DALLAS, September 18, 2020 —The American Heart Association and the American Dance Movement encourage students, parents and educators to dance their way to better physical and emotional health this National Dance Day, September 19. Whether six feet apart or virtually, dance offers a cardio-packed activity to stay physically active and connected with others.
With a common interest in influencing positive health outcomes in youth, the American Heart Association, the world’s leading nonprofit organization focused on heart and brain health for all, and the American Dance Movement, which is on a mission to build healthy communities through dance, have come together to elevate dance in physical education through the American Heart ChallengeTM, an in-school physical activity program for middle and high schools and Kids Heart Challenge™, for elementary schools.
“Given the current pandemic, it is important that kids and their families stay physically active while being socially distant,” said producer Nigel Lythgoe, American Heart Association national volunteer and co-founder of the American Dance Movement. “Dance can easily be done virtually and offers many benefits including connecting the mind and body, spreading joy and promoting heart health and well-being during this uncertain time.”
Three new, celebrity-led, instructional dance videos will be unveiled by the American Heart Challenge for National Dance Day on September 19 on the Association’s YouTube channel. The videos are packed with cardio-pumping dance steps to help students move their way to heart health through step-by-step dance instruction. Choreographed to “Daisies” by Katy Perry and available in beginner, intermediate and advanced difficulty formats, the videos are led by So You Think You Can Dance™ season 16 winner, Baily Munoz, and season 4 participant, Comfort Fedoke, and World of Dance™ season 4 winners, MDC 3- Diego Pasillas, Madison Smith and Emma Mather.
Through the American Heart Challenge and Kids Heart Challenge, participating schools receive specially designed content, created to be integrated into remote, hybrid and socially distant lesson plans, using dance as one way to motivate students to make healthier life choices.
“Active kids learn better. When kids are active, they focus more, think more clearly, react to stress more calmly, and perform and behave better in the classroom,” said Eduardo Sanchez, M.D., MPH, the American Heart Association's chief medical officer for prevention. “Healthy eating and regular physical activity are always key to supporting kids’ health and their future health, and it’s especially critical amid COVID-19.”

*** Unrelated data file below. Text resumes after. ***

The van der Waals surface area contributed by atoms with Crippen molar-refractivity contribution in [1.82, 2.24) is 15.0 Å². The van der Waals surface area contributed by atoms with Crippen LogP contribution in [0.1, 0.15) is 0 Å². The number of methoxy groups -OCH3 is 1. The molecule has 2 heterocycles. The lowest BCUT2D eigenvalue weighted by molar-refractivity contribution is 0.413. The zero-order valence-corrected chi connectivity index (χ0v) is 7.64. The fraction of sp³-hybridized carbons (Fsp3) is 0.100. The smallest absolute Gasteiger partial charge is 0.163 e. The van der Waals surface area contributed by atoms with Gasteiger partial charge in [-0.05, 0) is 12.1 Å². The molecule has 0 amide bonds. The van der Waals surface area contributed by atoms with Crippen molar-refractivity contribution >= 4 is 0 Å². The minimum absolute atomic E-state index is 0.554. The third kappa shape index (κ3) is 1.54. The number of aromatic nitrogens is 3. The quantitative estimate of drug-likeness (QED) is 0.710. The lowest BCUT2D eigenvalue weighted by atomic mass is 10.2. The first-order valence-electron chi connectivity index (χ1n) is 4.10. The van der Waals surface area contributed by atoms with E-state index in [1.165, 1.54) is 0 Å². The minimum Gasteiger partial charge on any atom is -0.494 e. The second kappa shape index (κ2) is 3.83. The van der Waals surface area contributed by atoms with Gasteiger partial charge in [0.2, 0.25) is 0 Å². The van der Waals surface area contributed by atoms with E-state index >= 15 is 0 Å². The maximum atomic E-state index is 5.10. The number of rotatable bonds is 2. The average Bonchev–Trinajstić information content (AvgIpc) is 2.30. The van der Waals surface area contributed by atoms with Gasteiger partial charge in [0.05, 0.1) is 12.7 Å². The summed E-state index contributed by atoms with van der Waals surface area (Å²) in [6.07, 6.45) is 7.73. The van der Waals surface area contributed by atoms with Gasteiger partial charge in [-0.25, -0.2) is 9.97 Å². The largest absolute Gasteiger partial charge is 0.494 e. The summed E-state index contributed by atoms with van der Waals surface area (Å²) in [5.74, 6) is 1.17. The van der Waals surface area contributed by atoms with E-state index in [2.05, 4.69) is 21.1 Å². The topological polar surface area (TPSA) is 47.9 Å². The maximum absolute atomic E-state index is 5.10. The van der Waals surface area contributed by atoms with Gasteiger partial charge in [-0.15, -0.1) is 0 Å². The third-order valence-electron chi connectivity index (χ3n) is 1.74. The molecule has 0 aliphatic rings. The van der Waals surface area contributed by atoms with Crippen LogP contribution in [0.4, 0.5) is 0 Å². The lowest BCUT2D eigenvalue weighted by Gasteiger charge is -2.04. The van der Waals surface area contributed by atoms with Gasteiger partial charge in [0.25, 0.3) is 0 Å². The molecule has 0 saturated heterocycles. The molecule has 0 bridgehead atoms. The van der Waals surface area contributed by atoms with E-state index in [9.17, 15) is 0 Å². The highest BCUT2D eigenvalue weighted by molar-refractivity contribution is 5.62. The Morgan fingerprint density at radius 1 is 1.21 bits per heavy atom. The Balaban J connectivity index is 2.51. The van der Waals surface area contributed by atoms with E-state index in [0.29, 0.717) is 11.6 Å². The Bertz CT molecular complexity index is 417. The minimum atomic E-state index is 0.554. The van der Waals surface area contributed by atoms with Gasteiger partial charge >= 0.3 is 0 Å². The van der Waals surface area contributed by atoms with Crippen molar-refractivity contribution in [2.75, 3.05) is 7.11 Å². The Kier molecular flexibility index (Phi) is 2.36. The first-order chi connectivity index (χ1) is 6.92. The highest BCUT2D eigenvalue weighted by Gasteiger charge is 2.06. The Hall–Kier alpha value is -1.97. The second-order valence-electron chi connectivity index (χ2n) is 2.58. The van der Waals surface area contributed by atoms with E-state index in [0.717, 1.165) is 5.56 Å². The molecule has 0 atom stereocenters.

Kids Heart Challenge offers physical activations to get elementary students’ hearts pumping such as hoops or jumping rope paired with digital missions to learn life-saving skills like Hands-Only CPR™. The American Heart Challenge is a service-learning program for middle and high school students. The program helps boost heart health and self-esteem, while reducing stress and anxiety through activities such as dance and obstacle courses. Both curriculums help prepare kids for success by supporting physical and emotional well-being, while offering new learning resources and physical activities to meet the needs of today’s youth and educators.
“After many months of social distancing and faced with an untraditional school year, it is important to find fun ways to incorporate physical activity into the new normal,” said Adam Shankman, American Heart Association national volunteer and co-founder of the American Dance Movement. “Dance is a great form of aerobic activity that many kids love because it provides a creative outlet through movement.”
To learn more about other school programs, or to make a donation to the American Heart Association, please visit www.heart.org/kids.
About the American Heart Association
The American Heart Association is a relentless force for a world of longer, healthier lives. We are dedicated to ensuring equitable health in all communities. Through collaboration with numerous organizations, and powered by millions of volunteers, we fund innovative research, advocate for the public’s health and share lifesaving resources. The Dallas-based organization has been a leading source of health information for nearly a century. Connect with us on heart.org, Facebook, Twitter or by calling 1-800-AHA-USA1.
For Media Inquiries: 214-706-1173
Linzy Cotaya: 504-872-3446; Linzy.Cotaya@heart.org
For Public Inquiries: 1-800-AHA-USA1 (242-8721)
heart.org and stroke.org